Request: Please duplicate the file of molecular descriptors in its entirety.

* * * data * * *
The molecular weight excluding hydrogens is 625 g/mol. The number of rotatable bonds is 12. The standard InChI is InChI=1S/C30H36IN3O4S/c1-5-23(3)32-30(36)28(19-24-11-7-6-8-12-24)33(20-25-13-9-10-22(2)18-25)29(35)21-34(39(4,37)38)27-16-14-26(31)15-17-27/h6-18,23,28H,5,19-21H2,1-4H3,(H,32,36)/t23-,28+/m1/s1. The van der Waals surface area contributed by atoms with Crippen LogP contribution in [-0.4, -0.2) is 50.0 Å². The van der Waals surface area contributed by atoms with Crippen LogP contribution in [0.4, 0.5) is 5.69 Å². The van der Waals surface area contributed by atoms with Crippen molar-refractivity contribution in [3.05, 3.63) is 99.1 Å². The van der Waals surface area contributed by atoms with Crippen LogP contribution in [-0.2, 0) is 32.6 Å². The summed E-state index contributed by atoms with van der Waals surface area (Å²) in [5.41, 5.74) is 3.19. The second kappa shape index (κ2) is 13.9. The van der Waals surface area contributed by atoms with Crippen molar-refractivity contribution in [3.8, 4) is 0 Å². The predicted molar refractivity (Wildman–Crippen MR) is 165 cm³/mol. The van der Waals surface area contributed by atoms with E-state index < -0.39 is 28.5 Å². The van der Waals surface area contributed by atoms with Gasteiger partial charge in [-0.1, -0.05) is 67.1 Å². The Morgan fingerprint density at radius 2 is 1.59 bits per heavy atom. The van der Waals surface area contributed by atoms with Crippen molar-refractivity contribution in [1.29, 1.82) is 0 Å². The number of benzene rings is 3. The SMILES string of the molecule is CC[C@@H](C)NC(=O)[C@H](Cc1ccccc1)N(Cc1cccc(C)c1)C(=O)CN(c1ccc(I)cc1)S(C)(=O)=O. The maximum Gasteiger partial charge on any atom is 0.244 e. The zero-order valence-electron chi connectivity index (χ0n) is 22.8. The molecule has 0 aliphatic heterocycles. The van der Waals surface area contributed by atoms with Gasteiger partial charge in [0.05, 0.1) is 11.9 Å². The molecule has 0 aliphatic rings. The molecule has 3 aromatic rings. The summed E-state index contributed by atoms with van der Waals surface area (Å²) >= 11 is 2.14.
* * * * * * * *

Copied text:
The molecular weight excluding hydrogens is 625 g/mol. The number of rotatable bonds is 12. The standard InChI is InChI=1S/C30H36IN3O4S/c1-5-23(3)32-30(36)28(19-24-11-7-6-8-12-24)33(20-25-13-9-10-22(2)18-25)29(35)21-34(39(4,37)38)27-16-14-26(31)15-17-27/h6-18,23,28H,5,19-21H2,1-4H3,(H,32,36)/t23-,28+/m1/s1. The van der Waals surface area contributed by atoms with Crippen LogP contribution in [-0.4, -0.2) is 50.0 Å². The van der Waals surface area contributed by atoms with Crippen LogP contribution in [0.4, 0.5) is 5.69 Å². The van der Waals surface area contributed by atoms with Crippen molar-refractivity contribution in [3.05, 3.63) is 99.1 Å². The van der Waals surface area contributed by atoms with Crippen LogP contribution in [-0.2, 0) is 32.6 Å². The summed E-state index contributed by atoms with van der Waals surface area (Å²) in [5.41, 5.74) is 3.19. The second kappa shape index (κ2) is 13.9. The van der Waals surface area contributed by atoms with Crippen molar-refractivity contribution in [3.8, 4) is 0 Å². The predicted molar refractivity (Wildman–Crippen MR) is 165 cm³/mol. The van der Waals surface area contributed by atoms with E-state index < -0.39 is 28.5 Å². The van der Waals surface area contributed by atoms with Gasteiger partial charge in [-0.1, -0.05) is 67.1 Å². The Morgan fingerprint density at radius 2 is 1.59 bits per heavy atom. The van der Waals surface area contributed by atoms with Crippen molar-refractivity contribution in [1.29, 1.82) is 0 Å². The number of benzene rings is 3. The SMILES string of the molecule is CC[C@@H](C)NC(=O)[C@H](Cc1ccccc1)N(Cc1cccc(C)c1)C(=O)CN(c1ccc(I)cc1)S(C)(=O)=O. The maximum Gasteiger partial charge on any atom is 0.244 e. The zero-order valence-electron chi connectivity index (χ0n) is 22.8. The molecule has 0 aliphatic heterocycles. The van der Waals surface area contributed by atoms with Gasteiger partial charge in [0.05, 0.1) is 11.9 Å². The molecule has 0 aliphatic rings. The molecule has 3 aromatic rings. The summed E-state index contributed by atoms with van der Waals surface area (Å²) >= 11 is 2.14.